Ian Wilson's blog

Welcome to the blog of Ian Wilson, author of the award-winning books on 1950s Canadian steam railway operations.

CNR steam helper service at Burlington

February 24, 2023

Thought you would enjoy a short sequence of pictures taken by my late friend Jim Shaughnessy. This is the kind of action which took place on the Oakville Subdivision, and which will form part of the Steam Through Port Credit story.

It’s Saturday, August 18, 1956. Jim has taken refuge in the Brant Street crossing watchman’s shanty at Burlington. Here’s a map for reference:

It’s a murky day and the photography is not optimal under these conditions. But... we can’t go out there and experience it today, so we’ll take it!

In this short selection, we see a freight train off the Beach Subdivision headed by CNR Mikado 3416. The Beach Subdivision allowed trains between Toronto and Niagara Falls or Fort Erie to bypass Hamilton yard.

In this instance, the road engine is getting an assist up the grade from Mountain 6027 on the tail end.

The passenger locomotive is laying over at Hamilton off commuter train 79 from Toronto, an assignment we will showcase extensively in Steam Through Port Credit.

Say, Ian, what if you don't reach your fundraising goal for the book?

A reader asked me this important question yesterday. If Steam Through Port Credit is not a “go”, what happens to the money collected?

My answer: If the funds aren't successfully raised by the deadline, they will be returned FULLY and IMMEDIATELY and the project SCRAPPED.

If we're close—say at least 85% of the way—by the deadline, I'll probably extend it a day or two with one last pitch to see if we can push it over the top.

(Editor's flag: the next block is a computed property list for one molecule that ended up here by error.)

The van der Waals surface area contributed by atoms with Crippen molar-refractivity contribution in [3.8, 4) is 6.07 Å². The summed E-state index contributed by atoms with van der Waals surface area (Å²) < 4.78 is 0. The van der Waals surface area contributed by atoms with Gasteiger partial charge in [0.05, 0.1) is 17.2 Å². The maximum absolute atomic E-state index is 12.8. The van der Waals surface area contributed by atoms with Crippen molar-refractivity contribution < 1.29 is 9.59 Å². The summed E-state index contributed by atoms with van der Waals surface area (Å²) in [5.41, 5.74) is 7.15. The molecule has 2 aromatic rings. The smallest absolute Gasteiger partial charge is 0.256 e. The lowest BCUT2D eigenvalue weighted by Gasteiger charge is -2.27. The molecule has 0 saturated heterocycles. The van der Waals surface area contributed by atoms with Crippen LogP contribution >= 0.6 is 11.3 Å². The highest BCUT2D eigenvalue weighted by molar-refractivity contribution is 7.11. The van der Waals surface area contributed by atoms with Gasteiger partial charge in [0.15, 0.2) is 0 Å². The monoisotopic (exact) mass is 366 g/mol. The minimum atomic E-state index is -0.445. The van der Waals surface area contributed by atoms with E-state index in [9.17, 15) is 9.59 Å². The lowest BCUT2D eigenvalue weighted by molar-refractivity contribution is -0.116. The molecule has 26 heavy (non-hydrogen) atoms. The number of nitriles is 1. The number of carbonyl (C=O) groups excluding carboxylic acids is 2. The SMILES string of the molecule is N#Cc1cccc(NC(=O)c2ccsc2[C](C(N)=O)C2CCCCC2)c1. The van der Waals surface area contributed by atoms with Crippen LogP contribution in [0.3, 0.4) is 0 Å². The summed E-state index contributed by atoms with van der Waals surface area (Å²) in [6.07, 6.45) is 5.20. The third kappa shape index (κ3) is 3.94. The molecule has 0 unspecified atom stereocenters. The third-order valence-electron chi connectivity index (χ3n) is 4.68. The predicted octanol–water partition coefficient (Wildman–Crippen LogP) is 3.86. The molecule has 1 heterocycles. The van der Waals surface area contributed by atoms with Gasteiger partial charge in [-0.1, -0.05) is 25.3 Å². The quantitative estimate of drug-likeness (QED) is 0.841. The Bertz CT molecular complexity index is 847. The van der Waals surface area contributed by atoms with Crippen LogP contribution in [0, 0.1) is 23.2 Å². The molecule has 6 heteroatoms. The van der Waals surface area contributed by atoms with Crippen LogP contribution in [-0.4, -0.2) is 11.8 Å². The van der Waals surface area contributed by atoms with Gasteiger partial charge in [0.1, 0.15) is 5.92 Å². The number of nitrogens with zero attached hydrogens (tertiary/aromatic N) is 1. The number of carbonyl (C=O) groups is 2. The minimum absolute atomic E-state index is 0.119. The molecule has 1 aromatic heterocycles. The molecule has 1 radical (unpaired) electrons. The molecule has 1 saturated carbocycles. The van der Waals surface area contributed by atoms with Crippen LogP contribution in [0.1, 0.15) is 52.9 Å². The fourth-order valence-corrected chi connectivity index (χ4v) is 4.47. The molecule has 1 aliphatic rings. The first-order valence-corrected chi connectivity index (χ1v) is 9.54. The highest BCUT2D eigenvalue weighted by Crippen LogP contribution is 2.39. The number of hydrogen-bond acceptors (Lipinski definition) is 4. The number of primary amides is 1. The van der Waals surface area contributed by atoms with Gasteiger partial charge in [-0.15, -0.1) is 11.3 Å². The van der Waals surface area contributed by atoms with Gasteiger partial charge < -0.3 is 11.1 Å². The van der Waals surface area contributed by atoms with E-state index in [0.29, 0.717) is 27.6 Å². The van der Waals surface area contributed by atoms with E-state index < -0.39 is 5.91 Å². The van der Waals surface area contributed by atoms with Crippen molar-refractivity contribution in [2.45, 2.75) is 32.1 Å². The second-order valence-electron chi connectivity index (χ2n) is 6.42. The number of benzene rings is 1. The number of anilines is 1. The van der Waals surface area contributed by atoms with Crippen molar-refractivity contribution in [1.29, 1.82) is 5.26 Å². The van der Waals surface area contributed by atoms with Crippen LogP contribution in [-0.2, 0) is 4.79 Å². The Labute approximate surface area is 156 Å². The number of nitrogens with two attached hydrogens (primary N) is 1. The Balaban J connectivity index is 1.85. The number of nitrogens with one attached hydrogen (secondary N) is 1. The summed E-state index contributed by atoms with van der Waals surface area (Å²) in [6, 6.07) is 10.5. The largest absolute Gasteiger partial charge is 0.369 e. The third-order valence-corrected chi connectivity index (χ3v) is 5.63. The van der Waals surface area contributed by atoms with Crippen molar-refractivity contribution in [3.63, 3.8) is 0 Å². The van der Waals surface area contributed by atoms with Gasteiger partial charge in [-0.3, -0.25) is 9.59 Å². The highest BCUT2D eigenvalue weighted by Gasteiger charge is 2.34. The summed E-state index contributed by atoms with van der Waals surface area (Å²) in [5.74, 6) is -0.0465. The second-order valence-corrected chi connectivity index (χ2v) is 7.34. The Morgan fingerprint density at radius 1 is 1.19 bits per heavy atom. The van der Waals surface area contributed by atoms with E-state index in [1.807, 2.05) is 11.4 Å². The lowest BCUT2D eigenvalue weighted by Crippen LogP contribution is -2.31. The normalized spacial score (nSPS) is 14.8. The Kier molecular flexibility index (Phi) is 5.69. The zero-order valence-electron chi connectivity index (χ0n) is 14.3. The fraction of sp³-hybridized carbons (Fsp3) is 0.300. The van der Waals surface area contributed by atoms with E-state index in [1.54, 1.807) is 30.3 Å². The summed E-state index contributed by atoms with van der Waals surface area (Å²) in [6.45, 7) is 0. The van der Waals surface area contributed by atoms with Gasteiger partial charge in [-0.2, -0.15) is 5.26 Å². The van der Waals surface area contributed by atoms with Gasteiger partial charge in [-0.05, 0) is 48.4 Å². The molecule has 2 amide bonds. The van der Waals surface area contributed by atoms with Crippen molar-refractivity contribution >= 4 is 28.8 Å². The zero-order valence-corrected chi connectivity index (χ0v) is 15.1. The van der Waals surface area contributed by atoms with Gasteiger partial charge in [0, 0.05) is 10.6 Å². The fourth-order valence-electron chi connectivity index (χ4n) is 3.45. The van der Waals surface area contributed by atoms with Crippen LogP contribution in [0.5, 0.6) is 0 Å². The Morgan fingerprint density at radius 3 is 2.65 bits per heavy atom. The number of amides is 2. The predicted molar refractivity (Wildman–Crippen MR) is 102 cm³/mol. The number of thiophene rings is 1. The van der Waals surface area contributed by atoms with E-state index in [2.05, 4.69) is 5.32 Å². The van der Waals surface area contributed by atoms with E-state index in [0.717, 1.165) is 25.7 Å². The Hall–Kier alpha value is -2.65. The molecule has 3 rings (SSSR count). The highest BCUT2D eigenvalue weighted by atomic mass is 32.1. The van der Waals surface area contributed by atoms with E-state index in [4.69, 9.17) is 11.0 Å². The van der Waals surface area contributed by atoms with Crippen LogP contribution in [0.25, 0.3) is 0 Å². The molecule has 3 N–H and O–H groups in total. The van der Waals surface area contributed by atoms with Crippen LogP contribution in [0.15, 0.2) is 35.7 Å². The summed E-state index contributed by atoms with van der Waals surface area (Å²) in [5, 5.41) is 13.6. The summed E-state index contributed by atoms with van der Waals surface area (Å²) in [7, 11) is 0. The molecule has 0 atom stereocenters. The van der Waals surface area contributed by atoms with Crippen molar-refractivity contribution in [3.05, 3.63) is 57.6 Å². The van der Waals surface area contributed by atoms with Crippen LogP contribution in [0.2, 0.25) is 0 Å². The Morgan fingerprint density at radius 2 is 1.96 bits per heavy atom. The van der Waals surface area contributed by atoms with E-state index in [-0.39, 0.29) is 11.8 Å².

So, no worries to you in plunking money down now. I have a stellar reputation with readers and PayPal which I have no intention of jeopardizing, so your funds will come right back to you.

As I write this, we’re past the 38% mark on the way to reaching the threshold. That’s in the touch-and-go category, based on patterns from previous online launches.

If you don't succeed, what will you do next?

This is the larger issue. If Steam Through Port Credit is not a “go”, I will leave the field.

Oh, you may see a calendar issue from me later this year, and I’ll contemplate whether or not to offer e-book versions of my five hardcovers which are out of print.

But, if Steam Through Port Credit does not succeed in reaching the threshold—in six days?

It will be over for me in the field of producing extensively-researched hardcover books on Canadian railway operations in the late steam era. This book, and any others which may have materialized, will be relegated to the “It Might Have Been” category.

Sometimes it takes a crowd

That’s why I urge you all to participate in the successful execution of this Steam Through Port Credit vision. Ideally, that is through purchasing one of the offered packages. Additionally, you can spread the word far and wide to your network. The time is now. A week from now will be too late.

Frankly speaking, we’re into the era of crowd funding for artistic works nowadays, especially those for small niche markets. You readers are as passionate about the material as I am—but with such a tight focus, we’re a small group. That’s why I’ve set up the opportunity for readers to not just purchase a book per se, but to contribute to this project seeing the light of day, in a larger way.

Thank you for all consideration!

One more thing, Ian—did you receive my order okay?

In the next while, I’ll send out some acknowledgements of having received your individual orders. Auto-replies for orders received were something I hadn’t set up before the “open cart” phase. But the mechanism is in place to do that after the fact.

This posting is part of the background for the Steam Through Port Credit hardcover (click on the book title to go to its separate page, where you may order a copy).

If you haven't already, please subscribe to my Canadian Branchline email list. You’ll find signup boxes on the principal pages of this website, such as at the bottom of the landing page Most of my online content eventually appears on my blog or (less occasionally) in a social media post, but email subscription is the only guaranteed way to see the material—and immediately upon release, at that.

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